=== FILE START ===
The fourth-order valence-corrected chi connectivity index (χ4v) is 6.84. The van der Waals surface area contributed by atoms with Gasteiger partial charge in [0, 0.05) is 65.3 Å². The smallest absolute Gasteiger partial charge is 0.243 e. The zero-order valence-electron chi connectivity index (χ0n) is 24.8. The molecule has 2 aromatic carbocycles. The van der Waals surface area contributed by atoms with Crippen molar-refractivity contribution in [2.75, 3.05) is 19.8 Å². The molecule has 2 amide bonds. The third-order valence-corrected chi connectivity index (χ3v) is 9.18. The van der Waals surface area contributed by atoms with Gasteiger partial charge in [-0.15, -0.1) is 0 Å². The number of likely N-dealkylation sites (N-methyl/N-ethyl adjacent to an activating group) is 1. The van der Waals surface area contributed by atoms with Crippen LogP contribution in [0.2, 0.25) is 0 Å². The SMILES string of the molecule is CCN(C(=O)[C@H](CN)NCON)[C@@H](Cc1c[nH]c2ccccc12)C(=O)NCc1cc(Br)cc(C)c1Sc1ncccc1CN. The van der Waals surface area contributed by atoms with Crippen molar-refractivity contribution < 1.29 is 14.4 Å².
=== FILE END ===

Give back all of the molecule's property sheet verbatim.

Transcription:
The fourth-order valence-corrected chi connectivity index (χ4v) is 6.84. The van der Waals surface area contributed by atoms with Gasteiger partial charge in [0, 0.05) is 65.3 Å². The smallest absolute Gasteiger partial charge is 0.243 e. The zero-order valence-electron chi connectivity index (χ0n) is 24.8. The molecule has 2 aromatic carbocycles. The van der Waals surface area contributed by atoms with Crippen molar-refractivity contribution in [2.75, 3.05) is 19.8 Å². The molecule has 2 amide bonds. The third-order valence-corrected chi connectivity index (χ3v) is 9.18. The van der Waals surface area contributed by atoms with Gasteiger partial charge in [-0.15, -0.1) is 0 Å². The number of likely N-dealkylation sites (N-methyl/N-ethyl adjacent to an activating group) is 1. The van der Waals surface area contributed by atoms with Crippen LogP contribution in [0.2, 0.25) is 0 Å². The SMILES string of the molecule is CCN(C(=O)[C@H](CN)NCON)[C@@H](Cc1c[nH]c2ccccc12)C(=O)NCc1cc(Br)cc(C)c1Sc1ncccc1CN. The van der Waals surface area contributed by atoms with Crippen molar-refractivity contribution < 1.29 is 14.4 Å².